Three years after the last ESA Council Meeting at Ministerial Level, held in Lucerne, Switzerland, government representatives from the 22 Member States met in Seville, Spain, on 27 and 28 November 2019 and committed a total of almost 14.4 billion euro [$15.87 billion] for space programmes over the next few years.
Germany is contributing 3.3 billion euro [$3.6 billion] to ESA programmes focusing on Earth observation, telecommunications, technological advancement and commercialisation / NewSpace.
At 22.9 percent, Germany is now ESA’s largest contributor, followed by France (18.5 percent, 2.66 billion euro), Italy (15.9 percent, 2.28 billion euro) and the United Kingdom (11.5 percent, 1.65 billion euro).
The ESA Council Meeting at Ministerial Level is the highest political decision-making body, and it defines the content and financial framework for ESA’s space programmes every two to three years.
Hera will be humanity’s first-ever spacecraft to visit a double asteroid, the Didymos binary system. First, NASA will crash its DART spacecraft into the smaller asteroid – known as Didymoon – before ESA’s Hera comes in to map the resulting impact crater and measure the asteroid’s mass.
Hera will carry two CubeSats on board, which will be able to fly much closer to the asteroid’s surface, carrying out crucial scientific studies, before touching down. Hera’s up-close observations will turn asteroid deflection into a well-understood planetary defence technique.
SEVILLE, Spain (ASI PR) — In Seville, Spain, the institutional representatives and heads of the countries that make up the European Space Agency (ESA) have set the course towards new spatial horizons in the coming years. The share of the Italian contribution rises, while Samantha Cristoforetti will return to orbit.
An increase of almost one billion euros [$1.1 billion] compared to the previous Ministerial is what the Italian delegation to the ESA Ministerial Council 2019 has destined as a contribution of our country to the budget of the ESA for the next three to four years.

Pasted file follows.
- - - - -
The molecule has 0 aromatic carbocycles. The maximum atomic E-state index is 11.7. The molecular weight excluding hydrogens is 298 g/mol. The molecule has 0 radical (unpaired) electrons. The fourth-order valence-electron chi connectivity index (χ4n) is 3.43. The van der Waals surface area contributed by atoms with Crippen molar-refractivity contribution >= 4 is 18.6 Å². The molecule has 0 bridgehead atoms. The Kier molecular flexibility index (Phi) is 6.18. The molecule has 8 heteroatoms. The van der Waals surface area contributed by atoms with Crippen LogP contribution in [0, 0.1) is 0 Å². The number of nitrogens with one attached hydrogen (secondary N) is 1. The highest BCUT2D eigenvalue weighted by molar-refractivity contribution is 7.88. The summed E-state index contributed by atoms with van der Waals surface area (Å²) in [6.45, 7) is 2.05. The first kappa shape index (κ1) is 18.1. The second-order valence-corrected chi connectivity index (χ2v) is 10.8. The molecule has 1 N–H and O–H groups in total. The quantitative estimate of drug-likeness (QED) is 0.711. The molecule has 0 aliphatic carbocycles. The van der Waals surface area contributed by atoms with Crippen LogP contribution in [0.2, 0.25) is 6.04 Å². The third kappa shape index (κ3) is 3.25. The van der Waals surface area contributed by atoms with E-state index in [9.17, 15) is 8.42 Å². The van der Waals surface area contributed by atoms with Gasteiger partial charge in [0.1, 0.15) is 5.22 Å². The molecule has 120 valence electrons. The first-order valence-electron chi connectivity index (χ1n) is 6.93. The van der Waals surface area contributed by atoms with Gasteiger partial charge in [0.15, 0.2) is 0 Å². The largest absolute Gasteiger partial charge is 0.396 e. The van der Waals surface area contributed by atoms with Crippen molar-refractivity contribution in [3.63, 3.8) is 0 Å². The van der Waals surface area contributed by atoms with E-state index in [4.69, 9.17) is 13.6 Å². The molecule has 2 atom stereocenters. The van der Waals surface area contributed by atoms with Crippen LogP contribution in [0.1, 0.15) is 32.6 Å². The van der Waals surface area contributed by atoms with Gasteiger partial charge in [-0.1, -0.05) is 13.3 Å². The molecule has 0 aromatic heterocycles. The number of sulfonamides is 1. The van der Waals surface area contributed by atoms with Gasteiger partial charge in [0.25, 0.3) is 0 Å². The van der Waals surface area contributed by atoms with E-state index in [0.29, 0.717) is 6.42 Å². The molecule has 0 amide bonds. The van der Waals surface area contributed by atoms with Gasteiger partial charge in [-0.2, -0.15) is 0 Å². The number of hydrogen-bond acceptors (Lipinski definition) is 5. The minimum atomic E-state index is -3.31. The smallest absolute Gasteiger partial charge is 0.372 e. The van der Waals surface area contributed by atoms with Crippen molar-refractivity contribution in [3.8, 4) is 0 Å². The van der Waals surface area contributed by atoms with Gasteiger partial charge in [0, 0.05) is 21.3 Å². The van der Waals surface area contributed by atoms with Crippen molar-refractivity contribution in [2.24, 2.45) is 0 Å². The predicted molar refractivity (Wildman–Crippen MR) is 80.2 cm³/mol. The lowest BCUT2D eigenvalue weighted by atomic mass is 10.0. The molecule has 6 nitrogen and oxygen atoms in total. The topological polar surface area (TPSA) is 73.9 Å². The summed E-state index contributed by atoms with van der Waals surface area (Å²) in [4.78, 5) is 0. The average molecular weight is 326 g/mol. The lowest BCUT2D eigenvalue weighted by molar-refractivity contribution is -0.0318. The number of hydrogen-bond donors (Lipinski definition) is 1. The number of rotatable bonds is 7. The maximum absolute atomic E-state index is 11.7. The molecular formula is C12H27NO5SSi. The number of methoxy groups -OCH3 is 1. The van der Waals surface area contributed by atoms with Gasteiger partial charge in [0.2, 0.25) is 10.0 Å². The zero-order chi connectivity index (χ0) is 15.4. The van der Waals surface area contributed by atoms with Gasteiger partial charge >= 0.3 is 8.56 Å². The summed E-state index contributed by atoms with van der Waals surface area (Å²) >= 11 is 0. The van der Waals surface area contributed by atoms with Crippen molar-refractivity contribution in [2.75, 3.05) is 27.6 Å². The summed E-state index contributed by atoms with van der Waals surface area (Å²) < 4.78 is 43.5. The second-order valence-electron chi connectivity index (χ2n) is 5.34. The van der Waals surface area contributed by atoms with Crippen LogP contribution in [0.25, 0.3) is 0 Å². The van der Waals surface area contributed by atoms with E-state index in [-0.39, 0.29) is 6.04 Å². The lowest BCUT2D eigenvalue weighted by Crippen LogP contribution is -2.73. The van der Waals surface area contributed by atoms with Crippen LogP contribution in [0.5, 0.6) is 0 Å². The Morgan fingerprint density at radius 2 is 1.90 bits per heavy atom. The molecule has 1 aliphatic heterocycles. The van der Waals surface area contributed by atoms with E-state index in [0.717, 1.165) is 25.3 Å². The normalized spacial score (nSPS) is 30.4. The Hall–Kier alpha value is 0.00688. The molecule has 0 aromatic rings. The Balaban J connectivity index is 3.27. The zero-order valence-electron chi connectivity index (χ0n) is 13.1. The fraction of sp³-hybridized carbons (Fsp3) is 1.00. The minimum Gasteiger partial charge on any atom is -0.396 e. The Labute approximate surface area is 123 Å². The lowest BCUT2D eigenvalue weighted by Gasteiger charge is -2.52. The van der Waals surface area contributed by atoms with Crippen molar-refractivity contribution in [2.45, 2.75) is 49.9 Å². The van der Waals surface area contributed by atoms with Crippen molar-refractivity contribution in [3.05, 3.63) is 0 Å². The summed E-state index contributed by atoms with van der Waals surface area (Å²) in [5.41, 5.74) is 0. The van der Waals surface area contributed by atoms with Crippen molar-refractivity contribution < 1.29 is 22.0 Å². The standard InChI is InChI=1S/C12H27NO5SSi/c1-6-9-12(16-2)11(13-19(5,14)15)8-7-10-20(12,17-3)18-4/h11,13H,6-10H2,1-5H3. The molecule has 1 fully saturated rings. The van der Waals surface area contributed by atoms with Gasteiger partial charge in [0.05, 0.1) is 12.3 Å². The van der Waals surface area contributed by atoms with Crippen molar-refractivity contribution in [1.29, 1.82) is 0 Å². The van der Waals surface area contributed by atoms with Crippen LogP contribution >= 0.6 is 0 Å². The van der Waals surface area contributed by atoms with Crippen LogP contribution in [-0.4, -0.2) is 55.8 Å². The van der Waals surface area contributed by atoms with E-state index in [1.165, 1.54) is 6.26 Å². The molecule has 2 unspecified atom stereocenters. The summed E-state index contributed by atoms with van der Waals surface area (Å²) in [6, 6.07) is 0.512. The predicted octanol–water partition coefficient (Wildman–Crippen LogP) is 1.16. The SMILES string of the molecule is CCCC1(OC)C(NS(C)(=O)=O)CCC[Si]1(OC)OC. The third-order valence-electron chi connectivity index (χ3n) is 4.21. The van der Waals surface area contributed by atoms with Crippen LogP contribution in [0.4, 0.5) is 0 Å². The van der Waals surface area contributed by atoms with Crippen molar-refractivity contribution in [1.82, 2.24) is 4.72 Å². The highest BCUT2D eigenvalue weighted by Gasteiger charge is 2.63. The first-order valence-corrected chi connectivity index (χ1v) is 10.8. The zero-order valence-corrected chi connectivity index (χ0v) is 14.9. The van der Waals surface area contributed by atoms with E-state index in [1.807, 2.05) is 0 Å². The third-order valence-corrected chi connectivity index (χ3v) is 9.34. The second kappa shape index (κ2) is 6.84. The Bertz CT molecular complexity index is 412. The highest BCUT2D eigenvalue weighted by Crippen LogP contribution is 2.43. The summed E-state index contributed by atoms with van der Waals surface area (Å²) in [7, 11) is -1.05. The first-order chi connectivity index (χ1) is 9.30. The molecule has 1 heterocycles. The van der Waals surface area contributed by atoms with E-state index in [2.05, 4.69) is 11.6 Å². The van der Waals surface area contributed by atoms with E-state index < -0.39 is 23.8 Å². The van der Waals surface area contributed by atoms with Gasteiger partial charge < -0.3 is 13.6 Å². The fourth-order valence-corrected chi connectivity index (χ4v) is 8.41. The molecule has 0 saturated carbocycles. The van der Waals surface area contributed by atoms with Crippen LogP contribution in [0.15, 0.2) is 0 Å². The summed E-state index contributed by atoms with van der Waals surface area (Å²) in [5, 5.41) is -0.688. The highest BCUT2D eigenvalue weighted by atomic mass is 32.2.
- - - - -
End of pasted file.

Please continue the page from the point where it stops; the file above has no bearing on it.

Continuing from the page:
NOORDWIJK, Netherlands (ESA PR) — Having spent much of the 21st century developing planetary defence techniques, Apollo astronaut Rusty Schweickart is a strong supporter of ESA’s proposed Hera mission. In general, when it comes to asteroid deflection, he says, two spacecraft are better than one.
ROME (ESA PR) — Asteroid researchers and spacecraft engineers from the US, Europe and around the world will gather in Rome next week to discuss the latest progress in their common goal: an ambitious double-spacecraft mission to deflect an asteroid in space, to prove the technique as a viable method of planetary defence.
This combined mission is known as the Asteroid Impact Deflection Assessment, or AIDA for short. Its purpose is to deflect the orbit of the smaller body of the double Didymos asteroids between Earth and Mars through an impact by one spacecraft. Then a second spacecraft will survey the crash site and gather the maximum possible data on the effect of this collision.
PARIS (ESA PR) — On 25 July, an asteroid the size of a football field flew by Earth, coming within 65 000 km of our planet’s surface during its closest approach – about one fifth of the distance to the Moon.
The 100 m-wide asteroid dubbed ‘2019 OK’ was detected just days before
it passed Earth, although archival records from sky surveys show it had
previously been observed but wasn’t recognised as a near-Earth asteroid.
While 2019 OK illustrates the need for even more eyes on the sky, it also provides an opportunity to improve the asteroid recognising abilities of current and future telescopes, including ESA’s upcoming ‘Flyeye‘.
TOULOUSE, France (ESA PR) — ESA’s Hera mission for planetary defence, being designed to survey the smallest asteroid ever explored, is really three spacecraft in one. The main mothership will carry two briefcase-sized CubeSats, which will touch down on the target body. A French team has been investigating what might happen at that initial instant of alien contact.
“We’ve customised an existing drop tower and rigged it up with a system of pulleys and counterweights in order to simulate a low gravity environment,” explains researcher Naomi Murdoch of the Institut Supérieur de l’Aéronautique et de l’Espace (ISAE-Supaero), part of the University of Toulouse.
Every single day, many tons of tiny rocks – smaller than pebbles – hit the Earth’s atmosphere and disintegrate. Between frequent shooting stars we wish on in the night sky and the massive extinction-level asteroids that we hope we never see, there is a middle ground of rocks sized to make it through the atmosphere and do serious damage to a limited area. Now, new research from NASA indicates that the impacts of these mid-size rocks may be less frequent than previously thought.